Women Are Sharing All The Things They Do To Feel Safe While Running, And It's Both Heartbreaking And Infuriating
"It just hit me like...wow, this is something most women think about every time we go out to get exercise or even just walk to our car."
Amanda Deibert, a writer for TV and comic books, recently shared a thought on Twitter that immediately went viral.
The fact that it did, she told BuzzFeed News, made her "sad" because of the subject. She asked women to describe what they do to protect themselves while out running.
Deibert said she used to be a runner, but now she mostly hikes and walks.
When she read the question in a Facebook group she's a member of, she began to reflect on all the things she does to protect herself while out exercising, such as staying in well-lit areas at night, going with friends, walking with keys between her knuckles, and pretending to be on the phone.
She said there have been times she pretended to go into a building to avoid a man following or yelling at her.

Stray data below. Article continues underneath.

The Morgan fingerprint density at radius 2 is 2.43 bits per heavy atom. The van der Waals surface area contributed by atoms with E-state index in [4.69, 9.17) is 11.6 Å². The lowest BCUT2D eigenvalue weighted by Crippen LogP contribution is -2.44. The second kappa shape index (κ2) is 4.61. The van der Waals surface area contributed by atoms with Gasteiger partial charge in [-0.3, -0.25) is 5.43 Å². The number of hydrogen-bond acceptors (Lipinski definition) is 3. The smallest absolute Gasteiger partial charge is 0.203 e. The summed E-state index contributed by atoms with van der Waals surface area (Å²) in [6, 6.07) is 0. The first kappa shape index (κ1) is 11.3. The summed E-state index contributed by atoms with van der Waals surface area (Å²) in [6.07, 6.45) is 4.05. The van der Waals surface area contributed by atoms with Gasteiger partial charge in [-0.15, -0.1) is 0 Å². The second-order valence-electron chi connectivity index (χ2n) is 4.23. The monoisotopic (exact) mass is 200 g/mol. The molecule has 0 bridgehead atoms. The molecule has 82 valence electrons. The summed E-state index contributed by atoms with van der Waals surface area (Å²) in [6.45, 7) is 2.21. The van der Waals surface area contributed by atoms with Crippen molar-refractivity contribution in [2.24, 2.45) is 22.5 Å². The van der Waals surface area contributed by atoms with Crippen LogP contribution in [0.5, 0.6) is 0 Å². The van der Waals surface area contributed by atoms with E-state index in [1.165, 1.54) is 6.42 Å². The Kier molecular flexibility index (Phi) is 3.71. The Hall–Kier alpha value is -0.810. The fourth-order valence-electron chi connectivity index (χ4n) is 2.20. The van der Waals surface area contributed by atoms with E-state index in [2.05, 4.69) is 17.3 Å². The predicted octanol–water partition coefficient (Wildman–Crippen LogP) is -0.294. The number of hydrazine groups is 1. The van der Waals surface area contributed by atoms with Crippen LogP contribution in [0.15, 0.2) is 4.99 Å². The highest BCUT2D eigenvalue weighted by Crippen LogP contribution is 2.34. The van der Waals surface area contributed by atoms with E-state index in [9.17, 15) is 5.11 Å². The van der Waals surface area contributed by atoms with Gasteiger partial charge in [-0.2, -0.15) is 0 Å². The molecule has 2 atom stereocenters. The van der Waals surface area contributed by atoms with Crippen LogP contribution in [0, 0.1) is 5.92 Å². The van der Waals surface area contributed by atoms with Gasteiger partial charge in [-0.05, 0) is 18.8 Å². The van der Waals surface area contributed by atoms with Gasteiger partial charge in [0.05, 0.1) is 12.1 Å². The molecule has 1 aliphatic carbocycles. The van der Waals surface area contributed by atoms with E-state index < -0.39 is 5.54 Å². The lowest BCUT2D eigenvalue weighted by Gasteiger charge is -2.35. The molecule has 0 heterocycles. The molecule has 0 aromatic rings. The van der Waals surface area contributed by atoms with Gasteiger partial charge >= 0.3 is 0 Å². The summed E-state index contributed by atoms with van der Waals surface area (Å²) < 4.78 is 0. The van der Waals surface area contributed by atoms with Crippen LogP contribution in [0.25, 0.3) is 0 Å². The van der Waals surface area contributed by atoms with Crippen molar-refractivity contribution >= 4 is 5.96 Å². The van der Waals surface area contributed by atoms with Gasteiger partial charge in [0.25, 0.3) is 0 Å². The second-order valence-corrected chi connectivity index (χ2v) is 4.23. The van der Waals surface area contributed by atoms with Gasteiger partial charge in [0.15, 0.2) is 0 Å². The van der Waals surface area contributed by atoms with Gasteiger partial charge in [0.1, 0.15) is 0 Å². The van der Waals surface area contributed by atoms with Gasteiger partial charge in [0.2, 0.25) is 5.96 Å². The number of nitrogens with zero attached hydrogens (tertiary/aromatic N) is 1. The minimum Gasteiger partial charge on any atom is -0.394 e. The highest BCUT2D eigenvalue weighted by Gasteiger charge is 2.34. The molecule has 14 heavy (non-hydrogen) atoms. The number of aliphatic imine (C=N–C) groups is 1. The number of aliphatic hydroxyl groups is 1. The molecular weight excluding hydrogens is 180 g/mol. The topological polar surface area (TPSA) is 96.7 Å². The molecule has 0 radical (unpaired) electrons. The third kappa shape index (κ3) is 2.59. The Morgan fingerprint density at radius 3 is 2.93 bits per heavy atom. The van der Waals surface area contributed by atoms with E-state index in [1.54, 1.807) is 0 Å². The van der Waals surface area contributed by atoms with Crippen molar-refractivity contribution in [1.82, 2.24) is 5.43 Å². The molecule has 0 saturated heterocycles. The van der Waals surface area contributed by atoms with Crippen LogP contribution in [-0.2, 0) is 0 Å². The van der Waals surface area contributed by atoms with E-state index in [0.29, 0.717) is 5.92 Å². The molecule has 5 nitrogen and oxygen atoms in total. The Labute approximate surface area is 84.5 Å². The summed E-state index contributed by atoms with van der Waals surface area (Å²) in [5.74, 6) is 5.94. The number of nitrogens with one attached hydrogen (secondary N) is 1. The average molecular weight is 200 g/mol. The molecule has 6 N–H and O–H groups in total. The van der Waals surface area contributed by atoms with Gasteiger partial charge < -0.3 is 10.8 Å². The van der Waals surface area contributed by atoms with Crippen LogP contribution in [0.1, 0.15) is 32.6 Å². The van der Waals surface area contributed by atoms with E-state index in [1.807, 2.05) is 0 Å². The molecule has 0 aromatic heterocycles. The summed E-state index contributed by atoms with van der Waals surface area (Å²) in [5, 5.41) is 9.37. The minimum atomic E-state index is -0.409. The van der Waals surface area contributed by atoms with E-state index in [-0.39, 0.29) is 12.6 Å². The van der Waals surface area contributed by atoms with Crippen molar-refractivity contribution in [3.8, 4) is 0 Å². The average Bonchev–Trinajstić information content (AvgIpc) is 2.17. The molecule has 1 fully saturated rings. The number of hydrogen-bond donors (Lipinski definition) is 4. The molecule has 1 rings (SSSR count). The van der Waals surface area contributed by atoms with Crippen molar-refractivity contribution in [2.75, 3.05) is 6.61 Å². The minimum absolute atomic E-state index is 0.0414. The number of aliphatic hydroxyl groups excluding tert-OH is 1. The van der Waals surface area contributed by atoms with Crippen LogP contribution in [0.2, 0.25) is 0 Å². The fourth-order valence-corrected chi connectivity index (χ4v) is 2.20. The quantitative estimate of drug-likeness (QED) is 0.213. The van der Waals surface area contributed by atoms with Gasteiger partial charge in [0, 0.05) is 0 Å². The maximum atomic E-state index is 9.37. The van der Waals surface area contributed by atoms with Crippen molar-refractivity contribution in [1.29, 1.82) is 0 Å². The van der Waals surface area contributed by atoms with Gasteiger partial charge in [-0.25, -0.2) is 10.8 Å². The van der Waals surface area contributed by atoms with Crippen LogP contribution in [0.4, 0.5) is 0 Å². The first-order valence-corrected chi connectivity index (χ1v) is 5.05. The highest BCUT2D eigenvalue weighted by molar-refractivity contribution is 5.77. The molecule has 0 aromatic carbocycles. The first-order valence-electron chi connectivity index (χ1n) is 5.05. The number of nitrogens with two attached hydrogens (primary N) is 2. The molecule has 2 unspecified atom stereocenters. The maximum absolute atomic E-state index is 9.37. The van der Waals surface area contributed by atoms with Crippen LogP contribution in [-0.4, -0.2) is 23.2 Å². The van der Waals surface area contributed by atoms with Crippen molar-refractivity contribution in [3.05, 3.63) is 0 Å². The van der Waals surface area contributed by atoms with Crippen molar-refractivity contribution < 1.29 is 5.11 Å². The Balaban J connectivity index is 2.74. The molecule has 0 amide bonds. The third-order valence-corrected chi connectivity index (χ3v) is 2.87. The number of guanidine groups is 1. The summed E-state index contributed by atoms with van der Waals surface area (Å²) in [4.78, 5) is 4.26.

"It just hit me like...wow, this is something most women think about every time we go out to get exercise or even just walk to our car," she said.
Her tweet now has more than 1,000 responses, mostly of women sharing their own strategies to protect themselves.
Some have nifty gadgets.
And others have engineered their own weapon carriers.
I need to see the hammer lady immediately.
Of course, there are a LOT of good dogs.
Including this one, who has a sidekick dressed as a ninja.
Deibert said she has mixed feelings about the thread going viral, but thinks it is good to talk about these realities.
"It makes me sad that it is so common for us as women to feel the need to take extra safety measures, but ultimately I feel like discussing it is a good thing," she said.
Even men said they are learning something from the thread.
"I've had so many men respond to the thread saying they have never even considered it because when they go for a run, they just go for a run — and it made them sad to realize it was different for women," she said.
She added, "I think that kind of raised awareness is a good thing."